How Running Can Decrease Anxiety
If you suffer from anxiety and feel like you’re alone, you’re not. In fact, one quarter of Australians will experience an anxiety condition in their lifetime*. If it’s not you, it’ll be someone you know. So, what can you do to combat anxiety? It might be time to try running.
Before you start, read Bella Mackie's best-selling book Jog On.
In it, she looks at how running can help to support a whole host of mental health problems, especially anxiety.
“With running, you incrementally improve every time you do it. You’re hitting these goals and feeling proud of yourself. And it gives you this sense of independence, which for someone like me, with agoraphobia, I found to be the most mesmerising, intoxicating thing in the whole world,” says Bella. She also points out that you can start small in the beginning. Whether it’s 5 minutes or 10 minutes or 30 minutes, it doesn’t matter. You just need to get moving.
“So many people ask me when I’m going to run a marathon. The answer is… I am never going to run a marathon. I’ll probably never even run a half marathon. I like slow, medium length runs, preferably completed alone, and that’s what works for me,” she says.
“There seems to be an expectation that the moment you can do a 5k, you’ll be signing up to races and striving to run further and further. But you are not Forrest Gump, and you probably have a job, a social life and many other things going on which make running long distances a challenge. More importantly, you might not want to run too far. A quick 20 minutes twice a week might be enough to boost your mood and give you more energy. That’s perfect! Find the time that works for you, and block out any calls to run marathons - unless you want to. But if like me you never do, then fear not: you’re still a runner.”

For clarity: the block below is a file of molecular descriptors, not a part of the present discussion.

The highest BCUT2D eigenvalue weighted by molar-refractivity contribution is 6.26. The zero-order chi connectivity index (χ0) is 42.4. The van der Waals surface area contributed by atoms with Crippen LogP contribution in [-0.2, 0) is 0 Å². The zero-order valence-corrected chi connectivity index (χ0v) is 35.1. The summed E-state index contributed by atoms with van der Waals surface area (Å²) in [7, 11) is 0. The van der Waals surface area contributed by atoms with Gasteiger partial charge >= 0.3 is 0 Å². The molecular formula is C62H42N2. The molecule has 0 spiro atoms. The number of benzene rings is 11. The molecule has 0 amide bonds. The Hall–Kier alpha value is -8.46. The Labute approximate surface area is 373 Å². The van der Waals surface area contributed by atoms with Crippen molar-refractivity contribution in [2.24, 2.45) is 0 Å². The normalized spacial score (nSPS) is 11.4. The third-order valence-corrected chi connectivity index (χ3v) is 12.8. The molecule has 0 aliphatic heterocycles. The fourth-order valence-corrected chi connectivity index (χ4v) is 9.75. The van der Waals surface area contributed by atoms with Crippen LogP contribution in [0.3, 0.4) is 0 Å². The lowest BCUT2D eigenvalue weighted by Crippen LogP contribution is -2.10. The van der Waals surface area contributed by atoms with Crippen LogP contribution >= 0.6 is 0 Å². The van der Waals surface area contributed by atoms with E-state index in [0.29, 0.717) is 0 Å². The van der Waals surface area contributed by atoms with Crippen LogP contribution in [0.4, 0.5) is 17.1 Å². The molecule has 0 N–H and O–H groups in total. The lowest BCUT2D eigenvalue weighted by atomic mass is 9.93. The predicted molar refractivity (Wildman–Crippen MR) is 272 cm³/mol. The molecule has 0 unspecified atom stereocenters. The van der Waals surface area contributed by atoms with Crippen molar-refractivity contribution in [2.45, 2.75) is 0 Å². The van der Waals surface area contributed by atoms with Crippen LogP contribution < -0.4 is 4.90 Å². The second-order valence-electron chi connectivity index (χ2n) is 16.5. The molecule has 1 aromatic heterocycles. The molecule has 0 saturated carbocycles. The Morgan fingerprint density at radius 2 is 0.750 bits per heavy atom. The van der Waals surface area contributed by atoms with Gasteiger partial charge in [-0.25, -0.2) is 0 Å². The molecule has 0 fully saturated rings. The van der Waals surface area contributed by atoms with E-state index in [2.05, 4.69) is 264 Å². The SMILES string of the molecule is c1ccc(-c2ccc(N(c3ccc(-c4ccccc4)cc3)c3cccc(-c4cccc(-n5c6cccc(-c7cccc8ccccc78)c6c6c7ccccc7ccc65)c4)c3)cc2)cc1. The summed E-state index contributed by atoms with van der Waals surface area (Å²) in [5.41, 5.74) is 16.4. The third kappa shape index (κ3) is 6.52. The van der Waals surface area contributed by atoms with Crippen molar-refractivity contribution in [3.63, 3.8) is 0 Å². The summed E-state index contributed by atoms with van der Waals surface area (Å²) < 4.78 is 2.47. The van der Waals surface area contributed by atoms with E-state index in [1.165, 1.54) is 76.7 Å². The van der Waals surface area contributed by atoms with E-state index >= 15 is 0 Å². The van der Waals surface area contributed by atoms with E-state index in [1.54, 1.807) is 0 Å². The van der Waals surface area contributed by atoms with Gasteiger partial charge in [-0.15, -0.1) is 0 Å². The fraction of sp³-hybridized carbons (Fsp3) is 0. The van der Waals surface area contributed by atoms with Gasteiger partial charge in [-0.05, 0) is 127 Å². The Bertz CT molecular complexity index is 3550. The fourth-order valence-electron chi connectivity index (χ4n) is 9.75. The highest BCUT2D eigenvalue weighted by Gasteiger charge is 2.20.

For author and speaker Turia Pitt, running has always been a way for her to process her thoughts and feelings.
“I started running when I was a teenager and going through a pretty hard time. My parents had separated and running helped me manage all the feelings that were rocketing around my body,” she says.
“After the fire I was told that I’d probably never run again - that’s what inspired me to do an ironman. I wanted to prove everyone wrong. And now, I run because I love (and need) the space it gives me. It gives me a way to clear my head and confront my fears. It teaches me that I can do hard things. It makes me feel confident. I feel more like myself. And it's why I love teaching other women to run too.”
Turia’s love of running inspired her to create RUN with Turia, a running program for mums. “Running has become a major part of how we care for ourselves. We don’t have to drive anywhere to do it, or wait for a gym class to start. All we need is a good pair of shoes, and a small window of time, and we can get on our way,” she says.
For author Sarah Wilson, hiking in nature is her greatest tonic for anxiety.
“When you go out into nature, you take risks. You have to jump over logs and navigate around rocks, so all of your senses are heightened – and that brings me to life,” she says.
Running and walking both have myriad benefits: improved mental health, a decreased risk of depression and anxiety, stress reduction and increased mental clarity – to name just a few. Ultimately, you’re likely to feel happier and more motivated after you go for a run.
So, whether it’s a walk or running at a pace which is right for you, moving your body might feel like a big effort, but it’s the easiest way to get your mental health on track.
Before you head out, here are 5 running myths from Bella Mackie:
1. You have to be thin.
Rubbish, lots of runners don’t look like Paula Radcliffe and they ace it nonetheless.
2. You have to race.
Nonsense. You run as far as you want to. There’s no set path.
3. You have to carb-load, eat protein bars and drink sports drinks.
Nope. I barely look at my diet and I’m fine. If you start doing mega-long runs, then these things can help but don’t worry about it now.
4. A slow run isn’t a run.
LIES. Go at the pace which feels good. Running fast and hating it is torture.
5. You must run every day.
Nope. Run as often as you like. Three times a week is plenty.
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